After signing on aboard the SS Thomas Donaldson in February 1945 the ship sailed for Murmansk, Russia via Gourock, Scotland loaded with a cargo of 6,000 tons of explosives, general cargo with a deck cargo of railroad locomotives. On March 12, 1945, the twenty-six ships convoy JW-65 sailed from Gourock escorted by two aircraft carriers, a cruiser and 18 smaller escorts. At 1220 (local) March 20, when the ship was about 20 miles from Kola Inlet, the approach to Murmansk, the ship was struck amidships by a torpedo fired by U-968. The impact destroyed the engine room, killing everyone on watch at the time, including Second Assistant Engineer Isidore Schaffer.

Despite the damage and rapid flooding, the Chief Engineer, First Assistant Engineer, and Third Mate attempted to rescue the three men on watch in the engine room.

However, by the time they got to the engine room, it was already completely flooded. Due to the ship’s cargo of explosives, the Captain ordered the crew to abandon ship shortly after the torpedo struck. The Armed Guard was ordered to abandon ship at 1230. The survivors were rescued by HMS Bamborough Castle (K 412) one of the convoy’s escorts. One of the survivors, the Deck Maintenance Man died aboard the Bamborough Castle.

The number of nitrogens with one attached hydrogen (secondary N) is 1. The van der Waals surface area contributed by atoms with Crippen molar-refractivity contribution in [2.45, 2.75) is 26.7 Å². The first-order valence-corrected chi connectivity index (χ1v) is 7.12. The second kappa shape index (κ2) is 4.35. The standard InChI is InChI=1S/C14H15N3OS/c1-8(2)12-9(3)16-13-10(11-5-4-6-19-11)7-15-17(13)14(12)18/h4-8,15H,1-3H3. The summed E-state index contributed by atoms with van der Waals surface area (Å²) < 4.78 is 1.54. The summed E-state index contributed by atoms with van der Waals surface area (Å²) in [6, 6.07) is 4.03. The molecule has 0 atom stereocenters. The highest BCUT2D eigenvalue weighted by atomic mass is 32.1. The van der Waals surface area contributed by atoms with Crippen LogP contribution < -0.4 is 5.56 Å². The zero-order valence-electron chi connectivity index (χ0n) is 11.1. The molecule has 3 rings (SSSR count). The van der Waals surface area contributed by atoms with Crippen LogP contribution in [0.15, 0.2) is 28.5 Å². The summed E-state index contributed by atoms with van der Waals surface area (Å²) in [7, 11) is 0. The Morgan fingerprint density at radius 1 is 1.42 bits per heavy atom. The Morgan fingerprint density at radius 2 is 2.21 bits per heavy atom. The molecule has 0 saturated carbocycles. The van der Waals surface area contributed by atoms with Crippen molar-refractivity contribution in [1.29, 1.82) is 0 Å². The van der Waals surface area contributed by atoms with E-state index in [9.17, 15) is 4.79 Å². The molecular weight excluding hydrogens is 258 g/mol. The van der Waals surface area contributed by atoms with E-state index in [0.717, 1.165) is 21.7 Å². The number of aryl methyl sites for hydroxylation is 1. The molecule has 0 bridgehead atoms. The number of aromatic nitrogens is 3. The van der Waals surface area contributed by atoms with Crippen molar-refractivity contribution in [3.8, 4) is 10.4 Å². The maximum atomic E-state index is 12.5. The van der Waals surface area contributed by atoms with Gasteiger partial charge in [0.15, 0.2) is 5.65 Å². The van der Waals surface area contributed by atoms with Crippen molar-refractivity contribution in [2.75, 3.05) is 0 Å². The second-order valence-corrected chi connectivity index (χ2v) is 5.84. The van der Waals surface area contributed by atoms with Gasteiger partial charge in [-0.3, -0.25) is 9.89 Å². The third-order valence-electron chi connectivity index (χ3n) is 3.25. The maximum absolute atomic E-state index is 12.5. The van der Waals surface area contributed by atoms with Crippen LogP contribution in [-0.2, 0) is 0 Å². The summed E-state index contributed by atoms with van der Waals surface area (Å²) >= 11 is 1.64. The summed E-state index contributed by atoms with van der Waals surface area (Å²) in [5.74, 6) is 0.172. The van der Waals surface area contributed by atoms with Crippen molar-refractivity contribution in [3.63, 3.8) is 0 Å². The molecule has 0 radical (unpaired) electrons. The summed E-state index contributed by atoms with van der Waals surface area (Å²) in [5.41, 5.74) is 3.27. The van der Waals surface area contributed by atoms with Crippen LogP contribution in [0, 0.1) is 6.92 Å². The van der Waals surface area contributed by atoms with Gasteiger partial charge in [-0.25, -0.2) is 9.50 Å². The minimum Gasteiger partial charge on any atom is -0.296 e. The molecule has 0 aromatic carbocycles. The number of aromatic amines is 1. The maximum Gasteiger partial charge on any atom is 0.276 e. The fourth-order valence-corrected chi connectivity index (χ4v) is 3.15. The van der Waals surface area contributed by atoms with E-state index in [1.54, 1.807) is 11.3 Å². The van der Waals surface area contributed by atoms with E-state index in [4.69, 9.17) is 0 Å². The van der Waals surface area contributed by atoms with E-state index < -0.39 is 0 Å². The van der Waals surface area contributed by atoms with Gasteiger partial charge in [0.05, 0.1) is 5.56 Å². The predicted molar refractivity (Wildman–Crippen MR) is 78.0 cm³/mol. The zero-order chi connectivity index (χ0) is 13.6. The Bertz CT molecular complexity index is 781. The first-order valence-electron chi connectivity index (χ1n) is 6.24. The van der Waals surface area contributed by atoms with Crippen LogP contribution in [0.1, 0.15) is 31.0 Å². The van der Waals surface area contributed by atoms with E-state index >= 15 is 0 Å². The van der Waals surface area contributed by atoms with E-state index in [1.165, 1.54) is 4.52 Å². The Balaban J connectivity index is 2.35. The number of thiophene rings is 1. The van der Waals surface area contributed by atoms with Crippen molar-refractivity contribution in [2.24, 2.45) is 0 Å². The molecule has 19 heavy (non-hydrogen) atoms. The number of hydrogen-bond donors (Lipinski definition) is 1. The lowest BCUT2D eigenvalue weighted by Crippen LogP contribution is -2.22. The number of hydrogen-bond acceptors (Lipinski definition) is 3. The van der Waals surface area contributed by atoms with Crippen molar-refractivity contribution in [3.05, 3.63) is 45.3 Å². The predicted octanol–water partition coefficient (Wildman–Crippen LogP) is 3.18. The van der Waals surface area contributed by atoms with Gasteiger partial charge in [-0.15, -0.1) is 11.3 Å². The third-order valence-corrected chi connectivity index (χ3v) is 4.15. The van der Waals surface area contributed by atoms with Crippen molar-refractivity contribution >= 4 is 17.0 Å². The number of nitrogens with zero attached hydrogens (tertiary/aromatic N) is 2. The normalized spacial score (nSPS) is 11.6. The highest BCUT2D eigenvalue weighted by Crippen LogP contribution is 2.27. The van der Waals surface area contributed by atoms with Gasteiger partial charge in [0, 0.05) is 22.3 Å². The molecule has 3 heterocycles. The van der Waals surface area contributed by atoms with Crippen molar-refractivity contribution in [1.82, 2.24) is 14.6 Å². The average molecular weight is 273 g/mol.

However, since the ship did not immediately sink the Master and several crewmen remained aboard to assist with towing and possible salvage of the ship and its cargo. There was no fire on board the ship, but a crack was observed in the hull, amidships on the port side. The Thomas Donaldson was taken in tow by HMS Honeysuckle (K 27). At about 1630 tow was passed to a Russian tugboat, but the ship sank shortly thereafter. Of the 69 merchant crew and Naval Armed Guard on board, only the three men on watch in the engine room and a deck maintenance man, who was wounded in the attack, died.